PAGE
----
Last Friday, when schools in the UK closed their doors I felt emotional and nervous. I'm a mother to a six-year-old and stepmum to two teens. Lots of questions were racing through my mind. How was I going to keep them motivated to do the school work they'd be given each week? How was I going to keep them physically and mentally healthy when we went into lockdown? How was I going to work with everyone in the house? Would we have enough food?
And now, as the first week of homeschooling and remote work is drawing to a close, I know it's going to be okay. I've made a pact with myself that I am not going to stress or worry about maintaining a pace or try to engage in the endless amount of online activities that organisations have kindly offered up. My six-year-old will read, count, and write every day. Anything else is a bonus.
I'm lucky that I work for a business that operates remotely every day. It's a huge relief that I can carry on working when so many are suffering financially. In our 'tribe' we're all finding our feet in this new normal as many others are. If your team has been thrust into remote work, there's a huge learning curve. I've been so uplifted and encouraged with stories of children joining video calls. Working from home is one thing, working from home with children is entirely another story.
I tell my daughter all the time that she must be kind to herself, so I'm going to be kind to myself and take the pressure off. A good friend said to me recently, "No one is grading you on this assignment." Hear that working parents? Don't put yourself under additional pressure and stress to create a Pinterest-worthy homeschool experience. Children have an incredible capacity to learn. Please don't think your child is doomed for a lifetime of underachievement or unrealised potential.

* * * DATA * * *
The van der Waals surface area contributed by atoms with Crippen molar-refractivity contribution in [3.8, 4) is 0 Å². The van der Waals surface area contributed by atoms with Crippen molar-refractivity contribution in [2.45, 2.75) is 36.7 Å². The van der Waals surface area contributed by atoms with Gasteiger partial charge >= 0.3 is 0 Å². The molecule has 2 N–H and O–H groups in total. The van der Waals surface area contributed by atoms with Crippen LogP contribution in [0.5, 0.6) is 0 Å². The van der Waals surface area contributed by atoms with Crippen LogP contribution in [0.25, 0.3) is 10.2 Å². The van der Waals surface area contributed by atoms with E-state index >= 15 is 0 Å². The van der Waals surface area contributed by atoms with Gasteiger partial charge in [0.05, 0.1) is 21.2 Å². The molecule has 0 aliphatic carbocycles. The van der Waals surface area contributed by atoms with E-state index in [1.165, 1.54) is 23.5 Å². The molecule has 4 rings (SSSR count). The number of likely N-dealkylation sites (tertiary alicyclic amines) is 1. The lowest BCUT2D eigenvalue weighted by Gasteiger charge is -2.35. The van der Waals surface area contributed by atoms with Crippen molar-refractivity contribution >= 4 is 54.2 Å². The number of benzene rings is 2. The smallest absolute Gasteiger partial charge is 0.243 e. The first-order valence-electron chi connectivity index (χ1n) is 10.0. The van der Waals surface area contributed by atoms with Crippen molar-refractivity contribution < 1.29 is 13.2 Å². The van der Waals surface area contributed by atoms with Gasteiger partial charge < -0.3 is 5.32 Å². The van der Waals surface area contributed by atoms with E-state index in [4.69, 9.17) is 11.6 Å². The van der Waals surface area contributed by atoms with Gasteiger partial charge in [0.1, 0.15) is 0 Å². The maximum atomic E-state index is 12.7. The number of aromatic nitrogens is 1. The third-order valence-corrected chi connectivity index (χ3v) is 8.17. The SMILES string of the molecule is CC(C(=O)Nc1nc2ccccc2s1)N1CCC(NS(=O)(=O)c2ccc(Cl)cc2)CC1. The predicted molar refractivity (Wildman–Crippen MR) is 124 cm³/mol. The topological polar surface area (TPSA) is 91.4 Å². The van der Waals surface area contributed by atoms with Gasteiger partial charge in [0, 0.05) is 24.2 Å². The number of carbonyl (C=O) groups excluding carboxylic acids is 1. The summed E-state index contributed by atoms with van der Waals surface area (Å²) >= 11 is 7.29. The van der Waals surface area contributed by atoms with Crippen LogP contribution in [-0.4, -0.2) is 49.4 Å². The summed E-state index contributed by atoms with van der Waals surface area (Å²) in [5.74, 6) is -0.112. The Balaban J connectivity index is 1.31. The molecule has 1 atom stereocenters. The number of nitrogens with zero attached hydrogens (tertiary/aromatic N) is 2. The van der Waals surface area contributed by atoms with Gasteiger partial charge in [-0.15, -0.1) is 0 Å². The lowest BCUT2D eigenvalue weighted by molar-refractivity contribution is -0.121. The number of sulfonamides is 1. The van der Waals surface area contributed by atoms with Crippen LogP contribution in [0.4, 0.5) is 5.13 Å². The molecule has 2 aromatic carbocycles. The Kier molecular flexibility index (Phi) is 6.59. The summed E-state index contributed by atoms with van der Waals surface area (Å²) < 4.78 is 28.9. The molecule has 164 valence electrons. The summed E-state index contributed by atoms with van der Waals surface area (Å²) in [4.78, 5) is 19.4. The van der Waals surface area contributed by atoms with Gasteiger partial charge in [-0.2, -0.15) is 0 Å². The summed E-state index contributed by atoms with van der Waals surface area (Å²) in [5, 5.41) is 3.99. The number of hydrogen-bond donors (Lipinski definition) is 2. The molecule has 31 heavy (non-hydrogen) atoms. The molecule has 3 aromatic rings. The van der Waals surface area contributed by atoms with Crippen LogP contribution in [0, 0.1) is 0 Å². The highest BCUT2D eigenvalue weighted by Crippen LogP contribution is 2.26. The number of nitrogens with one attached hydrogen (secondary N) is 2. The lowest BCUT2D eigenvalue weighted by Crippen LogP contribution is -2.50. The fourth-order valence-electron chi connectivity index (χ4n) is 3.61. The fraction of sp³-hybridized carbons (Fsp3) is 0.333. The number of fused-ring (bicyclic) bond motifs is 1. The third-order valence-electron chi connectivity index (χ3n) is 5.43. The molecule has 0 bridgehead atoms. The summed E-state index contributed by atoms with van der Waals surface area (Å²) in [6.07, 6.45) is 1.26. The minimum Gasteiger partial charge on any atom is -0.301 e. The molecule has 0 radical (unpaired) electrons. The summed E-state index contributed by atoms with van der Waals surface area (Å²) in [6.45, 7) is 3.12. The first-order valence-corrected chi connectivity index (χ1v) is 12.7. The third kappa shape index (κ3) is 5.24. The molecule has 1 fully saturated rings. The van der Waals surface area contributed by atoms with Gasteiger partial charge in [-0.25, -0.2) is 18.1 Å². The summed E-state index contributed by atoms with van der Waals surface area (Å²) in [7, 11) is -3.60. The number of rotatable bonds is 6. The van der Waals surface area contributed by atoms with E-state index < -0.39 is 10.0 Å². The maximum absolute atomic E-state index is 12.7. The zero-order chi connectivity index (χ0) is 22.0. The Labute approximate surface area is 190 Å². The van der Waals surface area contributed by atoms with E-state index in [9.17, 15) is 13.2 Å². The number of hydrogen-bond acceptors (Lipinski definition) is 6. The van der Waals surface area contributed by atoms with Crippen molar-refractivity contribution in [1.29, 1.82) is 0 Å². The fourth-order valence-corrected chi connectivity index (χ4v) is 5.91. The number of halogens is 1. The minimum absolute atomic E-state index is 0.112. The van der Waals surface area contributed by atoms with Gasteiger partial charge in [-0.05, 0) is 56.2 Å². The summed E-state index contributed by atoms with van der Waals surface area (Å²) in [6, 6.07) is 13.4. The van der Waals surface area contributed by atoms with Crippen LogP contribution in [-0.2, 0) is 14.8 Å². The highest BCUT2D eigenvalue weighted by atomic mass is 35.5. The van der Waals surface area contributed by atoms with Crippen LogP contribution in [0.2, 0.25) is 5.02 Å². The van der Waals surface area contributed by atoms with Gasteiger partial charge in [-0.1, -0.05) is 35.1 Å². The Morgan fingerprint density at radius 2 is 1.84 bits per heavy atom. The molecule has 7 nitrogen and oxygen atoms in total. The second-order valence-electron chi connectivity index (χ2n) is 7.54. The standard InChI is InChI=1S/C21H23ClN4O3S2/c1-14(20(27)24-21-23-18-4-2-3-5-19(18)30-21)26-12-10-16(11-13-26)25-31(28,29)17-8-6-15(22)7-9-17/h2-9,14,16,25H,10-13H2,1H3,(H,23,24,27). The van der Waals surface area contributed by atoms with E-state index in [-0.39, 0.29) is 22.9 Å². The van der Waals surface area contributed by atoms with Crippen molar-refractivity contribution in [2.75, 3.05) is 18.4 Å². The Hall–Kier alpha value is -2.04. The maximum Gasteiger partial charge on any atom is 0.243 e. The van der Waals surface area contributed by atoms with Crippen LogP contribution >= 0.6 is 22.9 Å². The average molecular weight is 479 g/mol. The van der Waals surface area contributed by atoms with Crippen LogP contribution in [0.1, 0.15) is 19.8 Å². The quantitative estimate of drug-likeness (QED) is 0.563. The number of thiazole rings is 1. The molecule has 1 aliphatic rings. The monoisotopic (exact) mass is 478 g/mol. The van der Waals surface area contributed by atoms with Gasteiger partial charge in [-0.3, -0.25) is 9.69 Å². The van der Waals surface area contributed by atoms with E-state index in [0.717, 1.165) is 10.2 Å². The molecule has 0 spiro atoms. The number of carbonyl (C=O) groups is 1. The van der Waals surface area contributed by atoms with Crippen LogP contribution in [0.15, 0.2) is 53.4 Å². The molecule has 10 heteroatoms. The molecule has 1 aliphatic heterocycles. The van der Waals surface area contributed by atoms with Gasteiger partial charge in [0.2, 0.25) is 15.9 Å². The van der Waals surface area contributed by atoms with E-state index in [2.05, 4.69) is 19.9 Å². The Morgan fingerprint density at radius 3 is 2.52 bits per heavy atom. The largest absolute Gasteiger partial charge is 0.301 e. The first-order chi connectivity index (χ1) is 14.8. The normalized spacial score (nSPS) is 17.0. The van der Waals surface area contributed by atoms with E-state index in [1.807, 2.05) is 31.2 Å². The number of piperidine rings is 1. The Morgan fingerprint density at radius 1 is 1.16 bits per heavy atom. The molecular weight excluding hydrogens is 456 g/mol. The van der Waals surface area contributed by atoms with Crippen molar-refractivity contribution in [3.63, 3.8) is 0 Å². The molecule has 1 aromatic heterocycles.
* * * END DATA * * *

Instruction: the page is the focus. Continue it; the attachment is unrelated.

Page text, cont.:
The world has slowed down and so will we. In our family, we're going to spend as much time as possible in our garden, we're going to bake, we're going to paint, play and enjoy this time as best we can.
The might be the most important thing to keep in mind—don’t beat yourself up when things are not going perfectly in your household. On top of everything else, being upset with yourself is totally counterproductive. If the kids watch too much Netflix or play too many hours of video games, it’s not the end of the world. Things are going to be hairy for a while, and if you can’t stick to your schedule or can’t fit in your at-home workout every day, it’s really not such a big deal in the long run. It’s much more valuable to everyone to cut yourself some slack, use the time to reflect on the important things, and try to keep a sense of “we’re all in this together” at the forefront.